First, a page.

This test is an x-ray of a knee, shoulder, hip, wrist, ankle, or other joint.
X-ray - joint; Arthrography; Arthrogram
How the test is performed
The test is done in a hospital radiology department or in the health care provider's office. The x-ray technologist will help you position the joint to be x-rayed on the table. Once in place, pictures are taken. The joint may be repositioned for different views.
How to prepare for the test
Inform the health care provider if you are pregnant. Remove all jewelry.
How the test will feel
The x-ray is not uncomfortable, except possibly from positioning the area being x-rayed.
Why the test is performed
The x-ray is used to detect fractures, tumors, or degenerative conditions of the joint.
What abnormal results mean
The test may also be performed to investigate the following conditions:
- Acute gouty arthritis (gout)
- Adult still's disease
- Caplan syndrome
- Chondromalacia patellae
- Chronic gouty arthritis
- Congenital dislocation of the hip
- Fungal arthritis
- Non-gonococcal (septic) bacterial arthritis
- Psoriatic arthritis
- Reiter syndrome
- Rheumatoid arthritis
- Runner's knee
- Tuberculous arthritis
What the risks are
There is low radiation exposure. X-rays are monitored and regulated to provide the smallest amount of radiation exposure needed to produce the image. Most experts feel that the risk is low compared with the benefits. Pregnant women and children are more sensitive to the risks of the x-ray.
Tamisiea DF. Radiologic aspects of orthopedic diseases. In: Mercier LR, ed. Practical Orthopedics. 6th ed. Philadelphia, Pa: Mosby Elsevier; 2008:chap 16.
Bearcroft PPW. Joint disease. In: Grainger RC, Allison D, Adam, Dixon AK, eds.Diagnostic Radiology: A Textbook of Medical Imaging. 5th ed. New York, NY: Churchill Livingstone; 2008:chap 50.
The information provided herein should not be used during any medical emergency or for the diagnosis or treatment of any medical condition. A licensed medical professional should be consulted for diagnosis and treatment of any and all medical conditions. Call 911 for all medical emergencies. Links to other sites are provided for information only -- they do not constitute endorsements of those other sites. ©1997-2013 A.D.A.M., Inc. Any duplication or distribution of the information contained herein is strictly prohibited.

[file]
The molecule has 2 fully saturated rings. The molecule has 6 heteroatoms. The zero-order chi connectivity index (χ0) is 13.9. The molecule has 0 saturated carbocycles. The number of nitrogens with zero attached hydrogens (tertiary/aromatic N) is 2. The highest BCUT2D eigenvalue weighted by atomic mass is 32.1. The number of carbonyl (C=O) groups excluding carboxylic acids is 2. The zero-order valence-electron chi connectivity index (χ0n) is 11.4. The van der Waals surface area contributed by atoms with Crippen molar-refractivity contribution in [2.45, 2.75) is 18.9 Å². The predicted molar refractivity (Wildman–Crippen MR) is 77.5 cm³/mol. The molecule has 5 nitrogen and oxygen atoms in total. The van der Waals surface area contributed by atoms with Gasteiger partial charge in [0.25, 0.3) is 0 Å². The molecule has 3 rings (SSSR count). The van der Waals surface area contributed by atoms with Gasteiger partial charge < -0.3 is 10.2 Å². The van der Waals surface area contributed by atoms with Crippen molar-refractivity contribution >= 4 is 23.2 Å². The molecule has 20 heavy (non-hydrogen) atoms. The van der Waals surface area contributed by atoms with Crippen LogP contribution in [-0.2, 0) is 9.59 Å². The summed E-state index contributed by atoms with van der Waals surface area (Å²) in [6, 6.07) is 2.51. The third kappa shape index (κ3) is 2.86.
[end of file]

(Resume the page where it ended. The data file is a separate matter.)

Sign Up for Free Newsletters
Ask Your Doctor the RIGHT Questions!
the most from your doctor visit.
Emailed right to you!
The Ask Your Doctor email series
may contain sponsored content.
18+, US residents only please.
Explore Original Articles About...
Get the MOST from QualityHealth
- Top Searches
- 1. Arthritis Management: Nature Heals
- 2. 5 Digestive To-Dos
- 3. Men: Should You Shave It or Leave It?
- 4. Today's Top Fitness Trends
- 5. Sugar and Osteoarthritis : The Link
- 6. Can't Afford Your Hospital Bills?
- 7. Stay Energized All Day Long
- 8. Phobias: Who Has Them and Why?
- 9. What If Your EpiPen Fails?
- 10. 5 Costly Medical Billing Mistakes
- 1. Ice Falls Can Cause Serious Injuries
- 2. Can Inactivity Act Like a Disease?
- 3. Kale Snack Recipe for Diabetics
- 4. How Running Affects Arthritis
- 5. Sugar and Your Immunity System
- 6. Do Weight Loss Supplements Work?
- 7. 5 Super Foods for Spring
- 8. The Hazards of Reusable Bags
- 9. How to Avoid Ingrown Hairs
- 10. Health Tip: Constantly Change Shoes
- 1. 4 Common Treatments for Epilepsy
- 2. What Does a Urogynecologist Do?
- 3. GERD Without Heartburn? It's Possible
- 4. Graston Technique: Can It Work on You?
- 5. Music Therapy Can Help Autism
- 6. 8 Ways to Fight MS-Related Fatigue
- 7. Can You Still Bleed After Menopause?
- 8. Be Your Own Health Care Advocate
- 9. Why Is Syphillis on the Rise?
- 10. Ideal Weight vs. Happy Weight
The material on the QualityHealth Web site is for informational purposes only, and is not a substitute for medical advice, diagnosis, or treatment provided by a physician or other qualified health provider. See additional information.